Jump to main content
Jump to site search


Artificial Hagfish Protein Fibers with Ultra-High and Tunable Stiffness

Abstract

Stiff fibers are used as reinforcing phases in a wide range of high-performance composite materials. Silk is one of the most widely studied bio-fibers, but alternative materials with specific advantages are also being explored. Among these, native hagfish (Eptatretus stoutii) slime thread is an attractive protein-based polymer. These threads consist of coiled-coil intermediate filaments (IFs) as nano-scale building blocks, which can be transformed into extended β-sheet-containing chains upon draw-processing, resulting in fibers with impressive mechanical performance. Here, we report on artificial hagfish threads produced by recombinant protein expression, which were subsequently self-assembled into coiled-coil nanofilaments, concentrated, and processed into β-sheet-rich fibers by a “picking-up” method. These artificial fibers experienced mechanical performance enhancement during draw-processing. We exploited the Lysine content to covalently cross-link the draw-processed fibers and obtained moduli values (E) in tension as high as ~20 GPa, which is stiffer than most reported artificial proteinaceous materials.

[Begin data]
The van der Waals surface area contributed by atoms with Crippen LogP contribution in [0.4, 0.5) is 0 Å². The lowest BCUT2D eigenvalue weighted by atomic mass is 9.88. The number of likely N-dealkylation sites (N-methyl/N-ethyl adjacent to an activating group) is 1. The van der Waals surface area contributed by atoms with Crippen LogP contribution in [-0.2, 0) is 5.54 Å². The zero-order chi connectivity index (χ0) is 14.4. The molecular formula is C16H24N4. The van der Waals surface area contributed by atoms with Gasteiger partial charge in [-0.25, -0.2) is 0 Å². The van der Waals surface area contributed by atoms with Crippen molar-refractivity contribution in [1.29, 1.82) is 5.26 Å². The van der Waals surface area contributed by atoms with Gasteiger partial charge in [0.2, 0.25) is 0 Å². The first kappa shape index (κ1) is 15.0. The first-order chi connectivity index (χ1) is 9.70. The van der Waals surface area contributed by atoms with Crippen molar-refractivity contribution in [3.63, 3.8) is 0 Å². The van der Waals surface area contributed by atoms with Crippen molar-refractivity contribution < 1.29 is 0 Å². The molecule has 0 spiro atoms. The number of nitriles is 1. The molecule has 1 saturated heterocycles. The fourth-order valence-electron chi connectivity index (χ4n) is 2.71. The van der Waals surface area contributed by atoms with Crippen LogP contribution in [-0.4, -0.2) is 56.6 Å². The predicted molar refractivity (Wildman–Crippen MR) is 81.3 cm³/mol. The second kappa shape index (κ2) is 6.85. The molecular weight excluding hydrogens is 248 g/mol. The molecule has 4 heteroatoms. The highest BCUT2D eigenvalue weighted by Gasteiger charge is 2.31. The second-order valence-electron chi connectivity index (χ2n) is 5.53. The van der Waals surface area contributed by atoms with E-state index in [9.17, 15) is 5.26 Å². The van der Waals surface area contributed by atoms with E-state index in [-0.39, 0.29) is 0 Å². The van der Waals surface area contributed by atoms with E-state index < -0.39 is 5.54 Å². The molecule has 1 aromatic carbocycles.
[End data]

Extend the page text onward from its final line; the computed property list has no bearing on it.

Back to tab navigation

Supplementary files

Publication details

The article was received on 10 Apr 2017, accepted on 07 Aug 2017 and first published on 09 Aug 2017


Article type: Paper
DOI: 10.1039/C7NR02527K
Citation: Nanoscale, 2017, Accepted Manuscript
  •   Request permissions

    Artificial Hagfish Protein Fibers with Ultra-High and Tunable Stiffness

    J. Fu, P. Guerette, A. Pavesi, N. Horbelt, C. T. Lim, M. J. Harrington and A. Miserez, Nanoscale, 2017, Accepted Manuscript , DOI: 10.1039/C7NR02527K

Search articles by author

Spotlight

Advertisements